Can We Learn from the CBC?

futbol-amateur-814382-mAfter 25 years of marriage Kelly and I did something we’ve never done before. Well, that’s a lie. It was more me than she who did it and I’d done it once before – exactly four years ago. I brought TV into our home!

In June 2010 I climbed on the roof of our Nairobi house with an antenna, ran a cable through a window and got one channel – Kenya Broadcasting Corporation (KBC). But it was all we needed.

In June 2014 we also only needed (okay, “wanted”) one channel, but instead of a simple antenna I had to get a Fibre Op box thing that came with a technician and 500 channels.

We wanted the Canadian Broadcasting Corporation (CBC), which for 4 weeks cancelled most of its regular programming and dedicated about 10 hours of nationwide airtime a day for the world’s most followed and watched sporting event – the football World Cup (please picture athletes wearing soccer cleats not crash helmets. Okay, okay, you better also picture them simulating injuries instead of sucking them up in a more manly fashion).

The CBC has no cultural agenda. They’re profit driven (not that crown corps ever make one) so they study demographics. They know that over 20% of Canadians are foreign born and that they, their children, other globally connected Canadians and a growing number of young sport enthusiasts love international football. (More kids play soccer in Canada than any other sport). American/Canadian football, baseball, hockey and, to a lesser degree, basketball are sporting anomalies confined to a few select countries. Soccer is global and global is the name of the game these days.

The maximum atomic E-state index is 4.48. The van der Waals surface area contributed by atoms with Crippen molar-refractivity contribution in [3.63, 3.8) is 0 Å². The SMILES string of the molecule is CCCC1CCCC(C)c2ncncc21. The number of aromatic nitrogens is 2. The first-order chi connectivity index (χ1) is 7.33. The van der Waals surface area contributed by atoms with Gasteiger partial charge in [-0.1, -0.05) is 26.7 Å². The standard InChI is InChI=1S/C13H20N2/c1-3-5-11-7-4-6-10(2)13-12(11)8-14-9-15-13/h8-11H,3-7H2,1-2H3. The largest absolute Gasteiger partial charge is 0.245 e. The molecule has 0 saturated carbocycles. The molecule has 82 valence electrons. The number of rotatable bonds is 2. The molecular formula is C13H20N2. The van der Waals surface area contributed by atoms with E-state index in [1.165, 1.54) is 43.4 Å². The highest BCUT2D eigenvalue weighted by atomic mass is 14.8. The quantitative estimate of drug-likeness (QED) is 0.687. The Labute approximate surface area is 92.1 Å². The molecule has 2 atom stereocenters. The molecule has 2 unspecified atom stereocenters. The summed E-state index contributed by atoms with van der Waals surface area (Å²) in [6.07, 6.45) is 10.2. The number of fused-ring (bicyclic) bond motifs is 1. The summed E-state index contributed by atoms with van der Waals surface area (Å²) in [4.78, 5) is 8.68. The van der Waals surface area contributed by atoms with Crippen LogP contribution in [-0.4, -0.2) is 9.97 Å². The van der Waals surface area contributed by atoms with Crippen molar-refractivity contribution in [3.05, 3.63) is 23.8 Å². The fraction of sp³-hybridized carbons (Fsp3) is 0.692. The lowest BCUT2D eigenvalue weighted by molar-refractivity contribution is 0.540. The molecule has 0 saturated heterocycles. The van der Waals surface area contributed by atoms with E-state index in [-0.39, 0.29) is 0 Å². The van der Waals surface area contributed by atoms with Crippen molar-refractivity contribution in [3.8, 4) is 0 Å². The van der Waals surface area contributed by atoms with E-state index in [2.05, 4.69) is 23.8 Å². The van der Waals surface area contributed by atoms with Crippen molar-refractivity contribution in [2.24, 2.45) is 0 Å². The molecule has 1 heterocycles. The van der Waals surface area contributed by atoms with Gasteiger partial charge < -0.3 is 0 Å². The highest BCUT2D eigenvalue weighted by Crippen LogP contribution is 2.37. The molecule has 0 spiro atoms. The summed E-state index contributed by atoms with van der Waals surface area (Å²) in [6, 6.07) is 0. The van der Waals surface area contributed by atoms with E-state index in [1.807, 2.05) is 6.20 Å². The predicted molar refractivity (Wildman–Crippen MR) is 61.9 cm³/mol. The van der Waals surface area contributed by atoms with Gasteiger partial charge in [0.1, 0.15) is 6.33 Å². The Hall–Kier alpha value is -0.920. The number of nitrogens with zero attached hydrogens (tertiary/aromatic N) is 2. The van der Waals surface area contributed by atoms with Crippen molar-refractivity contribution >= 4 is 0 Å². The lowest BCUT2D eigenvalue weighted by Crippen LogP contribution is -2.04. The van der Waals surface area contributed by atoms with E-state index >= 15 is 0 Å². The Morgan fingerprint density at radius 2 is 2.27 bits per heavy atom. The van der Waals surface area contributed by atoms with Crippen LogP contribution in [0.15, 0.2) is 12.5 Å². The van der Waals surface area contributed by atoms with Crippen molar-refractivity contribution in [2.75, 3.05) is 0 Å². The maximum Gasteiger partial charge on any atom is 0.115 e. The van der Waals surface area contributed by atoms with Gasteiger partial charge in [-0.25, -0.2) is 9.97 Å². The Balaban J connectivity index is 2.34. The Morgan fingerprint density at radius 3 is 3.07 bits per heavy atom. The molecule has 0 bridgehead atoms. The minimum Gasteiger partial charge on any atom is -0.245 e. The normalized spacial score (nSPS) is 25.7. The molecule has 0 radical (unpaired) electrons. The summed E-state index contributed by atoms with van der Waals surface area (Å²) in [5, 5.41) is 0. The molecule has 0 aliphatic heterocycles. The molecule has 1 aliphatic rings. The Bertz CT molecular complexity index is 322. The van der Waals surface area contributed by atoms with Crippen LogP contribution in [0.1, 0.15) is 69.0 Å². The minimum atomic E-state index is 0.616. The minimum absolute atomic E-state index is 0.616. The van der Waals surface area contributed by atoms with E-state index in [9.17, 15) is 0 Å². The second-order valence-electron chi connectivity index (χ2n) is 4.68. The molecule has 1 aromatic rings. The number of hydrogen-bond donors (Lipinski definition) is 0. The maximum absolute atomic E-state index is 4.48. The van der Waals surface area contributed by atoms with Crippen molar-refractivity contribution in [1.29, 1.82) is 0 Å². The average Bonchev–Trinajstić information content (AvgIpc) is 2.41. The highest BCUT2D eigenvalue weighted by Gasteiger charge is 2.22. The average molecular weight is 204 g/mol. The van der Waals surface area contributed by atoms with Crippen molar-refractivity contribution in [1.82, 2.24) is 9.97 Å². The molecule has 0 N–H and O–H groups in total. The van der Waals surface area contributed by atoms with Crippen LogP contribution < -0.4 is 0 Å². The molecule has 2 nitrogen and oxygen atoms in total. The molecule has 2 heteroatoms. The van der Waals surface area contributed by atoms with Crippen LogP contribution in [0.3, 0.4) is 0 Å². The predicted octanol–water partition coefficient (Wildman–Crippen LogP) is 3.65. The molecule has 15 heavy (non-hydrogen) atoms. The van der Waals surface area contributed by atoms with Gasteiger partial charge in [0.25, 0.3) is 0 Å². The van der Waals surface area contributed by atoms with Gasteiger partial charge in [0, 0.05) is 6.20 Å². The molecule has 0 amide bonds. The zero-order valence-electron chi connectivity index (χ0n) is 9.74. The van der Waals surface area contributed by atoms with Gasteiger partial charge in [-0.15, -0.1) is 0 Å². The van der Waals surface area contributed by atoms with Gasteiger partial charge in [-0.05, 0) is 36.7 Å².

But this blog is not about sports (though we’re loving TV and having our living room filled with cheering Colombians every weekend). It’s about mission and church. Like the CBC we need to know our demographics and work ahead of them. TV programming is not just about who is watching but who will be.

In 15 short years over two thirds of Canadians will either be foreign born or children and grandchildren from a cultural group presently considered a visible minority – and they will be younger than other Canadians. But your particular community might grow by becoming whiter and older. We need to track the trends.

Right now most of my neighbours are into NASCAR (another sporting anomaly). My church needs to know that (and we do) but we also need to know that it probably soon won’t be like that. We need to be tapping into the growing internationally-connected community (and we are).

For example, every refugee who comes to Saint John receives from one of our small groups a welcome basket full of useful and not so useful things that say “some people in this new, strange land know about you, care about you and are glad you’re here”. It’s a great door-opener and those doors usually stay open because newcomers to Canada are very open to receiving and giving hospitality. They’re open spiritually, too.

Look! The fields are ready for harvest. Pray that the Lord of the Harvest will send labourers into those harvest fields.

(And pray for me. The World Cup is over. What am I going to do without my FIFA fix? And what am I going to do with 500 channels? A NASCAR party?)